2. Nuclear Fusion Is Sustainable

It is arguably the most sustainable method of producing energy. Most nuclear fusion research is currently dedicated to deuterium-tritium fuel. Deuterium is an isotope of hydrogen that can be found in abundance in seawater while tritium is another isotope of hydrogen that is both rare and radioactive. Yet, scientists have figured out a way to produce tritium manually, in a sustainable manner. It has been found that by adding a layer made with lithium surrounding the reactor, it will produce tritium as a by-product during nuclear fusion. Lithium is the 33rd most abundant chemical element on Earth, widely distributed in trace amounts in soils, and is often used in the production of batteries in electric vehicles; its abundance can ensure nuclear fusion’s sustainable energy production. In addition, the fuel required in nuclear fusion is so little that one gallon of seawater can produce as much energy as 300 gallons of gasoline if we can fully manipulate it.

3. Nuclear Fusion Is Safe

The concept of building a sun on Earth might seem dangerous. But on the contrary, nuclear fusion is one of the safest methods to produce energy. As nuclear fusion does not involve a chained reaction like nuclear fission, the plasma will simply expand, cool down, and stop eventually if the confinement fails. It will therefore not explode in any circumstance and lead to catastrophic nuclear disasters due to either environmental reasons, military actions, or terrorism. It does not possess the risk of nuclear proliferation either, as materials required to make nuclear warheads like uranium will not be found in these reactors.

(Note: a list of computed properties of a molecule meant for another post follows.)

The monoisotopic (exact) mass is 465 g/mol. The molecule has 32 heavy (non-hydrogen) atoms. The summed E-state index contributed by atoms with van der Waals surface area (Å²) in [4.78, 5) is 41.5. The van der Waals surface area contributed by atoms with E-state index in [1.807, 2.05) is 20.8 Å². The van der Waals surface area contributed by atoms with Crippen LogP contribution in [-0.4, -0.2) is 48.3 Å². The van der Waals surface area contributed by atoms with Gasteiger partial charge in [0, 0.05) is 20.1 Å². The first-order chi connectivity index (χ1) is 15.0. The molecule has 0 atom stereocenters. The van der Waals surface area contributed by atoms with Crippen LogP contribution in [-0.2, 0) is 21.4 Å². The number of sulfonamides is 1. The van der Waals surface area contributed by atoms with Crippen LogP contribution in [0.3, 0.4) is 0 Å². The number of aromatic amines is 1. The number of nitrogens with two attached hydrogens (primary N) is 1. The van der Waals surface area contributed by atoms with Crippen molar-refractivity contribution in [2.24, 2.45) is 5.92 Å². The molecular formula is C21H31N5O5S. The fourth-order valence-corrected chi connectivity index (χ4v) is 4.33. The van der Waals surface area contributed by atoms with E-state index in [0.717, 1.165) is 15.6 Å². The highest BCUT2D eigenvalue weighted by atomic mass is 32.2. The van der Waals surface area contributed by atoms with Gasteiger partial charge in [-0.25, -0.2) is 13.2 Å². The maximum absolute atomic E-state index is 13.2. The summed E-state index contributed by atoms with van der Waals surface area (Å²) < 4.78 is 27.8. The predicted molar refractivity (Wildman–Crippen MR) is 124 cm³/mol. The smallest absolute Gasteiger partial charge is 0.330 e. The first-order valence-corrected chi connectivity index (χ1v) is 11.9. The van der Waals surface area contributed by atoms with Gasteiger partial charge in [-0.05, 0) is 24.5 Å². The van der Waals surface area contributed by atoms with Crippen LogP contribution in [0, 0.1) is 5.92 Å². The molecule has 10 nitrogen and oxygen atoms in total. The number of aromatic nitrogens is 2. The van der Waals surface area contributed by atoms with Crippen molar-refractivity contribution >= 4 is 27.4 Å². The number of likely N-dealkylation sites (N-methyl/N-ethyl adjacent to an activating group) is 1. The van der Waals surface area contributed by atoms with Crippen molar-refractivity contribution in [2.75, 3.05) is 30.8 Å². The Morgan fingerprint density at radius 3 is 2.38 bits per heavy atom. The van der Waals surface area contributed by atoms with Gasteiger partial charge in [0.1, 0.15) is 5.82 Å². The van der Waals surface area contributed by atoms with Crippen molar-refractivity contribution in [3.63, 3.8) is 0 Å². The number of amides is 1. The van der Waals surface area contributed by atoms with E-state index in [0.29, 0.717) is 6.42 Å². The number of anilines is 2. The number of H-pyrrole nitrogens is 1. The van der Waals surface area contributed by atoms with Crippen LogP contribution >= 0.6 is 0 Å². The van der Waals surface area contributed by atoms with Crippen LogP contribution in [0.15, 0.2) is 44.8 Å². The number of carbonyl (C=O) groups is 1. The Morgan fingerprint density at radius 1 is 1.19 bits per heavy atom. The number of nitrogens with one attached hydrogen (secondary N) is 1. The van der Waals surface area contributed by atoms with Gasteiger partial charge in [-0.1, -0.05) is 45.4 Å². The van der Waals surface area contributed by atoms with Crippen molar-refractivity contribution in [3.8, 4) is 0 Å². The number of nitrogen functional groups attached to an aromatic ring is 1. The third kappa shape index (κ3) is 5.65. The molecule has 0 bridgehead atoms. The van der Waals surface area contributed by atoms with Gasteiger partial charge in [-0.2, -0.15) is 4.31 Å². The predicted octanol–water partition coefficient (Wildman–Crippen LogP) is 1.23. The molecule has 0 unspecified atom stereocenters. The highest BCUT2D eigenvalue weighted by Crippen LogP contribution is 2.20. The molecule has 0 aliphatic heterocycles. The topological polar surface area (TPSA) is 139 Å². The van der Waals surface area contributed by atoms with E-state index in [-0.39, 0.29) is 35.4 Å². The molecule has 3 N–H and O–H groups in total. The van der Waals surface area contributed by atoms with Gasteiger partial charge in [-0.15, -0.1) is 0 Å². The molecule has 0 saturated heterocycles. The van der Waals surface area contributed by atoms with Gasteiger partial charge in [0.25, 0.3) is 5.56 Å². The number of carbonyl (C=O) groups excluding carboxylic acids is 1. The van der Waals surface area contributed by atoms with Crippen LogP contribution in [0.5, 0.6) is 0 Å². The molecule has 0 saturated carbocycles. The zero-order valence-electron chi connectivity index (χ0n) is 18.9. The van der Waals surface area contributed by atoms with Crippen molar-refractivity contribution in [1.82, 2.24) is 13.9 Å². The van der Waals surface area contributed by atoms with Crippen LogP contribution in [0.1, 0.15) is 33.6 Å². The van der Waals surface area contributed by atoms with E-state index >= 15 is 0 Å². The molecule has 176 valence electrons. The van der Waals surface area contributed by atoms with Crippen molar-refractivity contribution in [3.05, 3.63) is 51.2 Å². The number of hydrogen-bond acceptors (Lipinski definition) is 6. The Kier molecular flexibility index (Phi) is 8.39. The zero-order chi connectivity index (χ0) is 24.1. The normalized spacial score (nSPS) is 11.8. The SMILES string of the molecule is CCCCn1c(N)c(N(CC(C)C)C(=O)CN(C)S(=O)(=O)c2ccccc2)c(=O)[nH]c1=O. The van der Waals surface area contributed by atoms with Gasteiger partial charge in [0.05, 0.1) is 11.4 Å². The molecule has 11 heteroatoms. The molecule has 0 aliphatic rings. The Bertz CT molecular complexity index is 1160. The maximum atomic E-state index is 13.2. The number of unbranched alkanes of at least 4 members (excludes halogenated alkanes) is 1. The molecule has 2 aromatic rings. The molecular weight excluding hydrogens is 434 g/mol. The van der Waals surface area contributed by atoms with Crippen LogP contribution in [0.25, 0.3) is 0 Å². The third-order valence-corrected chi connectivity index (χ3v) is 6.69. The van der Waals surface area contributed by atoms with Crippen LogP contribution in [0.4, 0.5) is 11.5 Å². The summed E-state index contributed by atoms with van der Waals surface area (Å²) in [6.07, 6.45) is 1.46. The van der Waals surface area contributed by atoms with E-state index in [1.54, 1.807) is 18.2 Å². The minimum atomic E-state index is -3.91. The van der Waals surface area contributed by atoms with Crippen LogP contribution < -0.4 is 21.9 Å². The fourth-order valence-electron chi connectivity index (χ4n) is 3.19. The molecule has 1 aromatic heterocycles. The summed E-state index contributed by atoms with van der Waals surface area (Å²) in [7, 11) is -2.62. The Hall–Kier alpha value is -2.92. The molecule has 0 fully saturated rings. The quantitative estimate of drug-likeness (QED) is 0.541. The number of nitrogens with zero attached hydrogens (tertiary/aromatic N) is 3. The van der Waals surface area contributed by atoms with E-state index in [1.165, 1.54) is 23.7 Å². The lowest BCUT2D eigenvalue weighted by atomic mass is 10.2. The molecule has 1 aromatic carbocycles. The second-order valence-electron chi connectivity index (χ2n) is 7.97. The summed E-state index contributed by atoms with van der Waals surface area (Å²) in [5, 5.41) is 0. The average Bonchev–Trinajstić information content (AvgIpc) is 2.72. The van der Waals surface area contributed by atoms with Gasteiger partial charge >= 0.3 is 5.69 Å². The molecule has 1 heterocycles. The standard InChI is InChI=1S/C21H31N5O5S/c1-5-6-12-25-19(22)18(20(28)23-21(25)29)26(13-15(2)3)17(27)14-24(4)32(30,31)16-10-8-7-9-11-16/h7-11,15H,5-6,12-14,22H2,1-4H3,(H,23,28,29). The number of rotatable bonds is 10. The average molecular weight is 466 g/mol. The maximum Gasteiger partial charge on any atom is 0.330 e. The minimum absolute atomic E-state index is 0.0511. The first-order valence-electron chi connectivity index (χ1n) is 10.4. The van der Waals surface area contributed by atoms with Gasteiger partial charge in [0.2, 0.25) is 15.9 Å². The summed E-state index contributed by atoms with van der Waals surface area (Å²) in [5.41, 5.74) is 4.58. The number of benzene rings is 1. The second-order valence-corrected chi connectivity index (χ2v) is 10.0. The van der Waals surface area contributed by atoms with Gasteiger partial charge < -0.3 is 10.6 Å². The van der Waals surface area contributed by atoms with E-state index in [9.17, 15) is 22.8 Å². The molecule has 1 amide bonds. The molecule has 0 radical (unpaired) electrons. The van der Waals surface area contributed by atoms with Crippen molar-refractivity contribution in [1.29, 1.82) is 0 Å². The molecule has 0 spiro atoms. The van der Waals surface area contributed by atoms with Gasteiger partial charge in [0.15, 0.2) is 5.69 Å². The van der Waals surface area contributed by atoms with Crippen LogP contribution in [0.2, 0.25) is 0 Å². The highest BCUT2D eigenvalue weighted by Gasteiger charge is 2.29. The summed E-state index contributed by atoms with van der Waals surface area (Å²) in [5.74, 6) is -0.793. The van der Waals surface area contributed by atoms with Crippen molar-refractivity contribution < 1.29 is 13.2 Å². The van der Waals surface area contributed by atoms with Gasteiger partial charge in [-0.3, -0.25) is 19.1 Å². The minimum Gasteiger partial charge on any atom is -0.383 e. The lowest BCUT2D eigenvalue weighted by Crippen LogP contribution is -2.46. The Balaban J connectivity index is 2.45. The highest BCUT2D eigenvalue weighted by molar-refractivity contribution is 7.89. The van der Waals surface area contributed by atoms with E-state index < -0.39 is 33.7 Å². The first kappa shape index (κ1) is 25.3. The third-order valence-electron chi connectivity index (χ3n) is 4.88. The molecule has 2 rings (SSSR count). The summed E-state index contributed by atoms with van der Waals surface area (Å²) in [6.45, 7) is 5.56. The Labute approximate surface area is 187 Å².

The Future of Nuclear Fusion

Despite all the benefits, what’s the catch? Nuclear fusion is still underdeveloped at the moment. In order to create fusion, the fuel is required to be heated to at least a hundred million degrees Celsius. The energy spent on maintaining the reaction is far more than the energy produced by the energy. For example, JET needs 24 megawatts of input to create 16 megawatts of output. 

Nobody can ensure that nuclear fusion can be commercialised in a short period of time, and the cost of creating nuclear fusion and the power plant remains to be incredibly expensive. International Thermonuclear Experimental Reactor (ITER), an international project working fusion, is located in Saint-Paul-lez-Durance, France. Its construction started in 2007 and is expected to have its first plasma in late 2025, The design and construction of it cost at least USD$22 billion. While the extremely high costs are a result of underdevelopment, critics of nuclear fusion describe ITER as a “white elephant” and claim that it is better to spend money on the development of renewable energy that is already proven to be successful.

However, we should not give up on any potential alternatives to achieve sustainable energy, as every notable method of producing energy had been expensive before it was commercialised. What’s more, in economics, there is a term called the law of diminishing marginal returns, which means that an additional factor of production will eventually result in a smaller increase in output after reaching the optimal level of production. Many resources are already given to the development of renewable energy, but we are at a bottleneck. Resources should be allocated to multiple projects at the same time to minimise the risk of one failing. All eyes are on ITER in determining whether nuclear fusion remains to be a utopian fiction or the future of energy production.

Featured image by : Wikimedia Commons

You might also like: The Advantages and Disadvantages of Nuclear Energy


About the Author

Tin Lok Wu

Currently an undergraduate of European Studies at the Hong Kong Baptist University and about to pursue a master’s degree in Political Science at Sciences Po Lyon, Tin Lok is interested in researching environmental issues from a relatively conservative perspective, hoping to incorporate the voices of everybody on the political spectrum into the debate.